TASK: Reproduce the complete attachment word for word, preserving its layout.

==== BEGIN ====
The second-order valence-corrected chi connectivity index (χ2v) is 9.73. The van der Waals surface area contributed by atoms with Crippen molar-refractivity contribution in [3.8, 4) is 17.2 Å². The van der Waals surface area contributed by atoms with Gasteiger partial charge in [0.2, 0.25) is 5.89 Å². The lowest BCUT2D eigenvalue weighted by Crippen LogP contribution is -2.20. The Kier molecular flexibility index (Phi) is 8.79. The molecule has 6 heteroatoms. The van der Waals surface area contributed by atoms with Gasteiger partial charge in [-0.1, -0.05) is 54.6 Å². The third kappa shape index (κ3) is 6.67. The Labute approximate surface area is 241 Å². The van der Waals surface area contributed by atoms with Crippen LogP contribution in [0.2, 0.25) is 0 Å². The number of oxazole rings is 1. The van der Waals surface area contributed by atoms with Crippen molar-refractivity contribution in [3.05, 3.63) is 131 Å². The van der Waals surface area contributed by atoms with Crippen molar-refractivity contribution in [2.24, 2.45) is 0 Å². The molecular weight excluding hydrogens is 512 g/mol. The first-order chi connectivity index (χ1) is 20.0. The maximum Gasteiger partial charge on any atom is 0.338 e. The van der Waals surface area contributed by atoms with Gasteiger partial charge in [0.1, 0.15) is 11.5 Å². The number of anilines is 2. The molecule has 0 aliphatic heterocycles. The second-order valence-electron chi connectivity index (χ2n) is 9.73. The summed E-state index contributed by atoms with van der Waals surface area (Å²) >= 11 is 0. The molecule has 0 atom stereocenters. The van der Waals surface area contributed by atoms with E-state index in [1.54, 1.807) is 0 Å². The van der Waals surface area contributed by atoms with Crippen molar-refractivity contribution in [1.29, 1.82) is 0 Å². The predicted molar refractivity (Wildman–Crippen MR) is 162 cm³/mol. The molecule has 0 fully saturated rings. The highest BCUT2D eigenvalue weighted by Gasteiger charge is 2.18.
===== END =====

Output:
The second-order valence-corrected chi connectivity index (χ2v) is 9.73. The van der Waals surface area contributed by atoms with Crippen molar-refractivity contribution in [3.8, 4) is 17.2 Å². The van der Waals surface area contributed by atoms with Gasteiger partial charge in [0.2, 0.25) is 5.89 Å². The lowest BCUT2D eigenvalue weighted by Crippen LogP contribution is -2.20. The Kier molecular flexibility index (Phi) is 8.79. The molecule has 6 heteroatoms. The van der Waals surface area contributed by atoms with Gasteiger partial charge in [-0.1, -0.05) is 54.6 Å². The third kappa shape index (κ3) is 6.67. The Labute approximate surface area is 241 Å². The van der Waals surface area contributed by atoms with Crippen LogP contribution in [0.2, 0.25) is 0 Å². The number of oxazole rings is 1. The van der Waals surface area contributed by atoms with Crippen molar-refractivity contribution in [3.05, 3.63) is 131 Å². The van der Waals surface area contributed by atoms with Crippen molar-refractivity contribution in [2.24, 2.45) is 0 Å². The molecular weight excluding hydrogens is 512 g/mol. The first-order chi connectivity index (χ1) is 20.0. The maximum Gasteiger partial charge on any atom is 0.338 e. The van der Waals surface area contributed by atoms with Gasteiger partial charge in [0.1, 0.15) is 11.5 Å². The number of anilines is 2. The molecule has 0 aliphatic heterocycles. The second-order valence-electron chi connectivity index (χ2n) is 9.73. The summed E-state index contributed by atoms with van der Waals surface area (Å²) >= 11 is 0. The molecule has 0 atom stereocenters. The van der Waals surface area contributed by atoms with E-state index in [1.54, 1.807) is 0 Å². The van der Waals surface area contributed by atoms with Crippen molar-refractivity contribution in [1.29, 1.82) is 0 Å². The predicted molar refractivity (Wildman–Crippen MR) is 162 cm³/mol. The molecule has 0 fully saturated rings. The highest BCUT2D eigenvalue weighted by Gasteiger charge is 2.18.